8. ^ a b Lane-Poole, Stanley (2007) [First published 1903]. Medieval India: under Mohammedan rule (A.D. 712-1764). Sang-e-Meel Publications. p. 236. ISBN 978-969-35-2052-1.
  9. ^ a b "Sher Khan". Columbia Encyclopedia. 2010. Retrieved 24 August 2010.
  10. ^ a b c "Mughal Coinage". RBI Monetary Museum. Reserve Bank of India. Archived from the original on 16 May 2008. Retrieved 24 August 2010.
  11. ^ "SHERGARH FORT".
  12. ^ Patna
  13. ^ Asad Muḥammad K̲h̲ān̲, The Harvest of Anger and Other Stories, Oxford University Press (2002), p. 62
  14. ^ Ishwari Prasad, The Mughal Empire, Chugh Publications (1974), p. 157
  15. ^ "Sur Dynasty". Encyclopædia Britannica. Retrieved 5 December 2015.
  16. ^ Tarikh-i Khan Jahan Lodi (MS. p. 151).
  17. ^ "Ancestral village in medieval Afghanistan".
  18. ^ a b Abbas Khan Sarwani (1580). "Táríkh-i Sher Sháhí; or, Tuhfat-i Akbar Sháhí, of 'Abbás Khán Sarwání. CHAPTER I. Account of the reign of Sher Sháh Súr". Sir H. M. Elliot. London: Packard Humanities Institute. p. 79. Retrieved 4 September 2010.
  19. ^ a b c d Ali, Muhammad Ansar (2012). "Sher Shah". In Islam, Sirajul; Jamal, Ahmed A. (eds.). Banglapedia: National Encyclopedia of Bangladesh (Second ed.). Asiatic Society of Bangladesh.
  20. ^ Ahmad, Imtiaz (2008). "State Formation and Consolidation under the Ujjaniya Rajputs". In Surinder Singh; Ishawr Dayal Gaur (eds.). Popular Literature and Pre-modern Societies in South Asia. Pearson Education India. p. 80. ISBN 978-81-317-1358-7.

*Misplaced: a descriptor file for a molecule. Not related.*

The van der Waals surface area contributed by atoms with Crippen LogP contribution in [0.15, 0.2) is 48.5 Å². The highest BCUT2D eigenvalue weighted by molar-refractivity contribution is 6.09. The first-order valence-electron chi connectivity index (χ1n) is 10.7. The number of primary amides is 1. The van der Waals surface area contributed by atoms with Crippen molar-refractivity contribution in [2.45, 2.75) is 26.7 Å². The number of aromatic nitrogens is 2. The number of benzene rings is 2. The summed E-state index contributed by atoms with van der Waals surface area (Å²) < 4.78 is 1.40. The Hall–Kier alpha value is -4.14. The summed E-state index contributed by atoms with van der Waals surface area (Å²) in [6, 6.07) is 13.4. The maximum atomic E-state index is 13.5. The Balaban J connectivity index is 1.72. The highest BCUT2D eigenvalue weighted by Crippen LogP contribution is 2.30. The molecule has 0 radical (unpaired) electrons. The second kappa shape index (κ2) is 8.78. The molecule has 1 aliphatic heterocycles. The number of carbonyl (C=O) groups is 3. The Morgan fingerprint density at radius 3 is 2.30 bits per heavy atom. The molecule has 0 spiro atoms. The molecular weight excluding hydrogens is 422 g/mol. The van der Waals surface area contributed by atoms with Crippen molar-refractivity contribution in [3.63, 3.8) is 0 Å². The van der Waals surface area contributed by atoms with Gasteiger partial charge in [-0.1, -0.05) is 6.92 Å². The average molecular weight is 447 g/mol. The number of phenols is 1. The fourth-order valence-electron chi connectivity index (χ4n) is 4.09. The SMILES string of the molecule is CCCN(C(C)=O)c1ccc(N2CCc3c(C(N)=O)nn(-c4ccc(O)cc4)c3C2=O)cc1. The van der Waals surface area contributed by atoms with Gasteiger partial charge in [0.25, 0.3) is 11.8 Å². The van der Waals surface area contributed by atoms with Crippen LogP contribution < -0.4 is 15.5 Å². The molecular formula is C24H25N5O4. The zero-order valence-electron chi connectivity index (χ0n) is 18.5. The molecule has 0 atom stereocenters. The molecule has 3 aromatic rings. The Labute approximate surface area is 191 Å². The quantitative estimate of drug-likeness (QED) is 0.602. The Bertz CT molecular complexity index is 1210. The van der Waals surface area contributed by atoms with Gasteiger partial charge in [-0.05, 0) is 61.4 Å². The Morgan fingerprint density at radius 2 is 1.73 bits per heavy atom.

21. ^ Haig, Wolseley (1962) [First published 1937]. "Sher Shah and the Sur Dynasty". In Burn, Richard (ed.). The Cambridge History of India. Volume IV: The Mughal Period. Cambridge University Press. p. 51. Retrieved 16 November 2016.
  22. ^ Kolff, Dirk H. A. (2002) [First published 1990]. Naukar, Rajput, and Sepoy: The Ethnohistory of the Military Labour Market of Hindustan, 1450-1850. Cambridge University Press. p. 104. ISBN 9780521523059.
  23. ^ Middleton, John (2015). World Monarchies and Dynasties. Routledge. p. 568. ISBN 9781317451587.
  24. ^ Kolff, Dirk H. A. (2002) [First published 1990]. Naukar, Rajput, and Sepoy: The Ethnohistory of the Military Labour Market of Hindustan, 1450-1850. Cambridge University Press. p. 106. ISBN 978-0-521-52305-9.
  25. ^ Eraly, Abraham (2002) [First published 1997]. Emperors of the Peacock Throne: The Saga of the Great Mughals. Penguin Books India. pp. 91–92. ISBN 978-0-14-100143-2.